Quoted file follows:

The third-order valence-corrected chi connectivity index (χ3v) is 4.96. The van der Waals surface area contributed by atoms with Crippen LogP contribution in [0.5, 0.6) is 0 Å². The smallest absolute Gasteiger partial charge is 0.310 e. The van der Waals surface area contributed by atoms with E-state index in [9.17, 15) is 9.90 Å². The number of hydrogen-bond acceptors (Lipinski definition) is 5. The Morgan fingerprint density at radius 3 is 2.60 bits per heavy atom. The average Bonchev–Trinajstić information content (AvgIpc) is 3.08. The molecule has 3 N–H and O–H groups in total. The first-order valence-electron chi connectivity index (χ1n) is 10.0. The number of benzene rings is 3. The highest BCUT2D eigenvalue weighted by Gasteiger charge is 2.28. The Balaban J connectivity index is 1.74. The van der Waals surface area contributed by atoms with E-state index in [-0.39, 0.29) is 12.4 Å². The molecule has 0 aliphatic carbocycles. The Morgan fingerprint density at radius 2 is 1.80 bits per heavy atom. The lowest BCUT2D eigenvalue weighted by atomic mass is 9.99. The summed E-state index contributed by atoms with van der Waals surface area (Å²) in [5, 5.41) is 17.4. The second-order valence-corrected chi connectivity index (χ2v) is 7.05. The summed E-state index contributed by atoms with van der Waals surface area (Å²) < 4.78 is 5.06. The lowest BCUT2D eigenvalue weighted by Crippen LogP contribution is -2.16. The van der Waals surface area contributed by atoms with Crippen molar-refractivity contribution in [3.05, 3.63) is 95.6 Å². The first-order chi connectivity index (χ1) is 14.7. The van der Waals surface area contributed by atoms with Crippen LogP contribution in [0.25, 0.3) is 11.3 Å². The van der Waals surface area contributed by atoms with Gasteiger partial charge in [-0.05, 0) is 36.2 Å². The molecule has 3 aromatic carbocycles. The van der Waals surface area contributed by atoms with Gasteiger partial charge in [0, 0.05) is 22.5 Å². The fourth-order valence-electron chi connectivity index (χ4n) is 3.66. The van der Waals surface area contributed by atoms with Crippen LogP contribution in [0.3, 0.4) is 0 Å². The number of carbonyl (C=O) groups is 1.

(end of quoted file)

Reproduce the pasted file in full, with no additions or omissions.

The third-order valence-corrected chi connectivity index (χ3v) is 4.96. The van der Waals surface area contributed by atoms with Crippen LogP contribution in [0.5, 0.6) is 0 Å². The smallest absolute Gasteiger partial charge is 0.310 e. The van der Waals surface area contributed by atoms with E-state index in [9.17, 15) is 9.90 Å². The number of hydrogen-bond acceptors (Lipinski definition) is 5. The Morgan fingerprint density at radius 3 is 2.60 bits per heavy atom. The average Bonchev–Trinajstić information content (AvgIpc) is 3.08. The molecule has 3 N–H and O–H groups in total. The first-order valence-electron chi connectivity index (χ1n) is 10.0. The number of benzene rings is 3. The highest BCUT2D eigenvalue weighted by Gasteiger charge is 2.28. The Balaban J connectivity index is 1.74. The van der Waals surface area contributed by atoms with E-state index in [-0.39, 0.29) is 12.4 Å². The molecule has 0 aliphatic carbocycles. The Morgan fingerprint density at radius 2 is 1.80 bits per heavy atom. The lowest BCUT2D eigenvalue weighted by atomic mass is 9.99. The summed E-state index contributed by atoms with van der Waals surface area (Å²) in [5, 5.41) is 17.4. The second-order valence-corrected chi connectivity index (χ2v) is 7.05. The summed E-state index contributed by atoms with van der Waals surface area (Å²) < 4.78 is 5.06. The lowest BCUT2D eigenvalue weighted by Crippen LogP contribution is -2.16. The van der Waals surface area contributed by atoms with Crippen molar-refractivity contribution in [3.05, 3.63) is 95.6 Å². The first-order chi connectivity index (χ1) is 14.7. The van der Waals surface area contributed by atoms with Crippen LogP contribution in [0.25, 0.3) is 11.3 Å². The van der Waals surface area contributed by atoms with Gasteiger partial charge in [-0.05, 0) is 36.2 Å². The molecule has 3 aromatic carbocycles. The van der Waals surface area contributed by atoms with Gasteiger partial charge in [0, 0.05) is 22.5 Å². The fourth-order valence-electron chi connectivity index (χ4n) is 3.66. The van der Waals surface area contributed by atoms with Crippen LogP contribution in [0.3, 0.4) is 0 Å². The number of carbonyl (C=O) groups is 1.